Apple's most exciting market is your ear: Morning Brief

Myles Udland
Markets Reporter

Tuesday, January 28, 2020

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AirPods-as-a-Service

Apple (AAPL) will report results for its fiscal first quarter after the bell today.

Wall Street expects holiday-quarter earnings per share to hit $4.56 on revenue of $88.38 billion. Revenue from Apple’s closely-watched services segment should be right around $13 billion, according to estimates from Bloomberg.

And while the Street continues chasing Apple shares higher and pronouncements about the next iPhone “supercycle” creep back into the conversation, the most compelling part of Apple's holiday quarter and the year ahead is in your ear.

Back in November, Apple analyst Neil Cybart of Above Avalon wrote that AirPods are becoming a platform, arguing the in-ear buds have "evolved from an iPhone accessory into the early stages of a platform well positioned to reshape the current app paradigm for the wearables era."

Just look around and you'll see this happening in real-time.

Cybart estimates that AirPods revenue in 2019 will be around $7.5 billion, with AirPod sales likely exceeding 10 million units per quarter "for the foreseeable future."

During the holiday shopping season, the AirPods Pro model was sold out across retail channels. And with over 60 million units sold since inception, AirPods are currently enjoying a sales trajectory similar to that seen by the iPhone after its launch.

But comparisons to the iPhone might understate the true potential of the AirPod’s future.

“When contemplating AirPods unit sales trends going forward, too many people are stuck in a mobile mindset,” Cybart wrote.

“Instead of seeing someone buy and use just one pair of AirPods, we may see a new kind of usage pattern develop in which a growing percentage of AirPods owners will use more than one pair of AirPods. This will help boost AirPods unit sales.”

And while much has been made of Apple’s push to publicly emphasize the growth of its services business — and we’d expect analysts to probe management for details around the launch of Apple TV+ during this evening’s call — the AirPod looks like an old school Apple product home run.

AirPods are displayed as Apple Inc CEO Tim Cook makes his closing remarks during an Apple media event in San Francisco, California, U.S. September 7, 2016. REUTERS/Beck Diefenbach

Overall, Apple’s quarterly report should serve as something like a coronation for a company that defined the 2019 bull market rally.

On January 2, 2019, Apple announced that its holiday-quarter results would disappoint; shares fell 9.96% the following day and closed at $142.19 per share. As we wrote at the time, this guidance seemed to confirm the market’s biggest fear: that the U.S.-China trade war was starting to take a serious bite out of America’s biggest businesses.

From that low, the stock has more than doubled — on Monday, the stock closed at $308.95. Apple's market cap is now north of $1.3 trillion.

During a year in which the market gained 30% and strategists pivoted from fearing the worst about the global economy to calling for a new leg to the post-crisis bull market, the rally in Apple shares often served as a guiding light for the market. And the average Wall Street price target on Apple shares has risen in kind — from around $183 in early January 2019 to $301 today, according to data from Bloomberg.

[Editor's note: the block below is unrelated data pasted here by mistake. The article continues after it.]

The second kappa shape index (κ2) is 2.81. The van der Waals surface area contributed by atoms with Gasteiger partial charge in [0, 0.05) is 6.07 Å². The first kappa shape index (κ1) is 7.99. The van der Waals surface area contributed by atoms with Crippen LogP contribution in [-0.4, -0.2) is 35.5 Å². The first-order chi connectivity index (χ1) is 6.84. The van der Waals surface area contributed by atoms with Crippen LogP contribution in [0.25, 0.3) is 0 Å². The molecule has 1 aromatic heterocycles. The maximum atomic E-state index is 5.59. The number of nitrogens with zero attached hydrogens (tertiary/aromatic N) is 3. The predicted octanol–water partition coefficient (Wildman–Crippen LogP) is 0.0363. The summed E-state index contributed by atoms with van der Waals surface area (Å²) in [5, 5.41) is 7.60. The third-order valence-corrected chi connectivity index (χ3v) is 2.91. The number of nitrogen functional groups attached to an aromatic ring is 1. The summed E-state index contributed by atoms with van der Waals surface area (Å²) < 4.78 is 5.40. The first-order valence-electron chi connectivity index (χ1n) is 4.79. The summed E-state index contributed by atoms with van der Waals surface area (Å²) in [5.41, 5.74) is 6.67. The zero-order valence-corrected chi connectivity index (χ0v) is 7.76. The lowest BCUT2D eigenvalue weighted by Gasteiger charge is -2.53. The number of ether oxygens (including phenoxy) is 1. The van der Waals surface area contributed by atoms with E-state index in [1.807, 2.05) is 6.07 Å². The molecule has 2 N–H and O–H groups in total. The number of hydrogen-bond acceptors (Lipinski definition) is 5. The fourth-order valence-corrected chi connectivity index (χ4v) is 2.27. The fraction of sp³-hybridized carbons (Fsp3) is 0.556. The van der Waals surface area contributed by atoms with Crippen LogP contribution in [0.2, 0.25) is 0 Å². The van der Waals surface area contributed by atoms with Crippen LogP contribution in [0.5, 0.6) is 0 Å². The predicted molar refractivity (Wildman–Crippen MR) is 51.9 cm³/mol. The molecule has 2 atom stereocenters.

Of course, Apple’s services emphasis is compelling for some strategists and investors who will more highly value the recurring revenue stream from this business. And the story driving Apple’s 2019 rally has morphed at various points — from a bet on services, to buybacks and dividends, to the stock just being cheap relative to peers.

But ultimately, Apple is a consumer hardware company. And in 2019, Apple released a new iPhone that didn’t face a supply shortage and enjoyed the continued growth of an entirely new category of must-have hardware with the AirPod.

By Myles Udland, reporter and co-anchor of The Final Round. Follow him at @MylesUdland

What to watch today

Economy

  • 8:30 a.m. ET: Durable Goods Orders, December preliminary (0.9% expected, -2.1% prior); Durable Goods excluding Transportation, December preliminary (0.3% expected, -0.1% prior)

  • 9 a.m. ET: S&P CoreLogic CS 20-City YoY NSA, (November estimated 2.4%, prior 2.23% in October); S&P CoreLogic CS 20-City MoM SA, (November estimated 0.4%, prior 0.43% in October)

  • 10 a.m. ET: Conference Board Consumer Confidence, January (128.0 expected, 126.5 in December)

  • 10 a.m. ET: Richmond Fed Manufacturing Index, January (-3 expected, -5 in December)

Earnings

Pre-market

  • 6:45 a.m. ET: Pfizer (PFE) is expected to report adjusted earnings of 57 cents per share on $12.58 billion in revenue

  • 7:30 a.m. ET: Lockheed Martin (LMT) is expected to report adjusted earnings $5.02 per share on $15.28 billion in revenue

  • Other notable reports include 3M (MMM), Harley-Davidson (HOG), PulteGroup (PHM), United Technologies (UTX)

Post-market

  • 4:05 p.m. ET: Starbucks (SBUX) is expected to report adjusted earnings of 76 cents per share on $7.11 billion in revenue

  • 4:15 p.m. ET: AMD (AMD) is expected to report adjusted earnings of 30 cents per share on $2.11 billion in revenue

  • 4:30 p.m. ET: Apple (AAPL) is expected to report adjusted earnings of $4.56 per share on $88.38 billion in revenue

  • Other notable reports include eBay (EBAY), Xilinx (XLNX)

Read more

Read and watch our coverage of the World Economic Forum in Davos HERE

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